With his novel Falling Short, Ernesto Cisneros writes a motivational book for middle grade readers. Taking inspiration from his own life and from a quote by Michelangelo, Cisneros concurs that “The greater danger for most of us lies not in setting our aim too high and falling short; but in setting our aim too low and achieving our mark.” To convey this moral, Cisneros creates Isaac Castillo and Marco Honeyman, two sixth graders at Mendez Middle School, who are looking for approval from their absent fathers. A talented basketball player, Isaac is dedicated to the sport and to the idea of teamwork. His best friendRead More →

Alechia Dow writes an intriguing speculative story with her novel The Kindred. Her two protagonists—as is everyone else in the Monchuri system—have been linked with since birth. The Kindred program was created after The Second Chaos, a revolution in which the poor rose up demanding that their voices be heard by the rich. Maru’s top scientists created the mind pairing idea as a solution. Because those who are paired come to know each other’s thoughts so intimately, they often marry. However, in the case of Joy Abara and Felix Hamdi, a pairing is unlikely since he’s of royal blood and in line for the throneRead More →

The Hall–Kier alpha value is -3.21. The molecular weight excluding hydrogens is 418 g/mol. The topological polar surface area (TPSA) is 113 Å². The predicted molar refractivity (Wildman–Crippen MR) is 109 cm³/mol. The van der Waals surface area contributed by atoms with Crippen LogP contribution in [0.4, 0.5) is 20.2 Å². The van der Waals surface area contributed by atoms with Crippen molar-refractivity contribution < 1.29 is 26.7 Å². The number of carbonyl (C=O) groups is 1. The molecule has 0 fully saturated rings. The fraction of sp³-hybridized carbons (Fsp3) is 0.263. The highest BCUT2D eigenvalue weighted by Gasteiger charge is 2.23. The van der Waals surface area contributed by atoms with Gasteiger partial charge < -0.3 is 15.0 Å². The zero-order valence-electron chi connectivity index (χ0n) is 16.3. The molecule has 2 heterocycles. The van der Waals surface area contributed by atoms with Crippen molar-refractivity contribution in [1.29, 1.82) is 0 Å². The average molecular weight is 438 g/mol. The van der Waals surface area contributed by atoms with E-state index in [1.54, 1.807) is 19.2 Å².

A master storyteller and the creator of the character Maria on the television program Sesame Street, Sonia Manzano brings to life the unfolding injustice of Fidel Castro’s reign in Cuba from 1959-1961. Through the narratives of four pre-teen adolescents in Coming Up Cuban, Manzano weaves a tapestry that captures a compelling period in human history. Readers meet Ana Andino, an aspiring artist in Havana, Cuba, in 1959, whose father is a revolutionary. In Ana’s eyes, her Papi is fighting for an unjust cause—one that is keeping a rebel leader with suffocating rules and ideas in place. Rafael explains to his daughter: “This Revolution was foughtRead More →